Tuesday, October 25, 2016

Can Good Works Count Against Us? 

Epistle: 2 Timothy 4:6-8, 16-18   
Gospel: Luke 18:9-14 

When I looked up reassessment on the internet, I was quickly drawn to the process of determining property values for the purpose of calculating the real estate tax. If you want to protest your property tax, it needs to be based on a reevaluation, or reassessment, of the value of the property. You believe that the new assessment will show the current value of the real estate to be lower than the value used in computing your taxes. What is it worth today? 

So I went to a new doctor this week. I find it interesting that there are some medical specialties that are only served by one practice in the entire area around Ottawa. If you are uncomfortable with that office, it is necessary to go out of town. 

One of the things that happens when you start with a doctor who has never seen you - and does not know your story and history, they look at you with fresh eyes. They ask questions you have not been asked before. They make a fresh evaluation based on how you are now, not simply, what has changed recently. 

The sense of being known in some detail by a stranger can be both a little intimidating, and comforting at the same time. If there was any perception that your previous doctor was not being attentive to your questions and complaints, you know that at least initially, a full reassessment is taking place. 

The less comfortable side is that you are what you are, and it is hard to pretend otherwise. I might like to think, “My weight is a little higher than normal.” In truth, my “new normal” weight is higher than what I consider healthy, and it has been that way for several years now. 

The scriptures this morning are familiar. We have heard both of these readings many times. The passage from Timothy often shows up in funerals, “I have fought the good fight, I have finished the race, I have kept the faith.” It seems a word of consolation for those who have demonstrated their faithfulness.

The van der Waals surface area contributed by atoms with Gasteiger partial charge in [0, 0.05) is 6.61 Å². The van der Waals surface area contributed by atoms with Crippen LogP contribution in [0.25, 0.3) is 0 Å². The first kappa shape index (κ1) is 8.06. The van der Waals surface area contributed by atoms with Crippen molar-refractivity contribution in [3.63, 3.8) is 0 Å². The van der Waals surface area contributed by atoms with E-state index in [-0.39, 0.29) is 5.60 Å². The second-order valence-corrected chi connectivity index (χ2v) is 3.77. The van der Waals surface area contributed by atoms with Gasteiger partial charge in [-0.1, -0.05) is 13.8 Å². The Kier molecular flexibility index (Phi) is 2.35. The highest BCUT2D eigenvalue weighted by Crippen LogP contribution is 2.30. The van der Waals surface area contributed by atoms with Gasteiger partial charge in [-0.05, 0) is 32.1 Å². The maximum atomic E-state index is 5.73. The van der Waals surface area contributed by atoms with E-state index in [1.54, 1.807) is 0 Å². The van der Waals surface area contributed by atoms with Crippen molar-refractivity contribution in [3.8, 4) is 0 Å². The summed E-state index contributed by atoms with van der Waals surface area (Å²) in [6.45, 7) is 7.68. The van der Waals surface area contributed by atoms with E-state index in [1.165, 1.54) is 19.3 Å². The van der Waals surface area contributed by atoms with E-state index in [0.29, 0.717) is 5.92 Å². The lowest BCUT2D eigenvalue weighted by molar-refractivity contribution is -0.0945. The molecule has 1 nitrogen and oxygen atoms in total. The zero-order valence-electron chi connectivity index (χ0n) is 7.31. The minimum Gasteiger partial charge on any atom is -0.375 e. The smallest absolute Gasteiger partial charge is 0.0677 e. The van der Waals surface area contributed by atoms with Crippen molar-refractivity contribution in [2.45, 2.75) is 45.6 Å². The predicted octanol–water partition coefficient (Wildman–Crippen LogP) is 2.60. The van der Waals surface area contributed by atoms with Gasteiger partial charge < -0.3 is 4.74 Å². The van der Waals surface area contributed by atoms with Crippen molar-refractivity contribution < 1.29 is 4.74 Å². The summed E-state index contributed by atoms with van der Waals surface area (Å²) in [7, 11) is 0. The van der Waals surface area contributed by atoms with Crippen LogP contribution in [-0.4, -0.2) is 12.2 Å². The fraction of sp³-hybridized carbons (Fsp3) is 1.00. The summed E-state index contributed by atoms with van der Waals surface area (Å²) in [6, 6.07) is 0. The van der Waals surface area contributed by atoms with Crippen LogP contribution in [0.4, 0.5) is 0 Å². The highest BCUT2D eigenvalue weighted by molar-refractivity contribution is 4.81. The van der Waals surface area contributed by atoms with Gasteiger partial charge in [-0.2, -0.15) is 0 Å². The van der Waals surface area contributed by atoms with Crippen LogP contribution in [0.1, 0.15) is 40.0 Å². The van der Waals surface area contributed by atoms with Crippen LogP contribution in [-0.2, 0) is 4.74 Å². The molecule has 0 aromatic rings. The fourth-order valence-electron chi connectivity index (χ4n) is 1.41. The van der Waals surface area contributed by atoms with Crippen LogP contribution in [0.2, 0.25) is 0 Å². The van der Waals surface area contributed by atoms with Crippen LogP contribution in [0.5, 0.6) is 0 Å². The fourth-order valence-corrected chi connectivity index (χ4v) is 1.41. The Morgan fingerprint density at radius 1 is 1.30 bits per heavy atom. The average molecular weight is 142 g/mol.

Good church people like us, often measure faithfulness by the reliability of our partners in the ministry of the church. Can we count on them: on their presence in worship, on their pitching in when we hit the Ham Dinner, can we count on their contribution so we can pay the pastor and negotiate a salary with the new pastor? Are they faithful to the church?  

Now, we realize that faithfulness includes a lot of other stuff, but in the real practical life of the church, we know the marks of faithfulness. In those simple practical ways, we all carry the marks of a good Pharisee. 

When I served on the Prairie Association committee for Authorized Ministers, one of the other members of the committee was a young, newly ordained pastor, who had been raised in the  Presbyterian Church. The Presbyterians are very careful in saying what they mean, and meaning what they say. 

As Presbyterians consider making changes to their rules, they take a good deal of time, often years of study and debate, to consider all of the possible implications. In doing so they create a good written record of the ideas that are being evaluated, and those ideas that are maintained, and those ideas that are discarded. 
When my friend transferred from the Presbyterians to the United Church of Christ, he brought with him - a sensitivity to the written word and the written rules. When he came to the meetings of the committee on ministry - he was very careful to read the text of the Manual on Ministry for the United Church of Christ. He came to call himself our "resident Pharisee".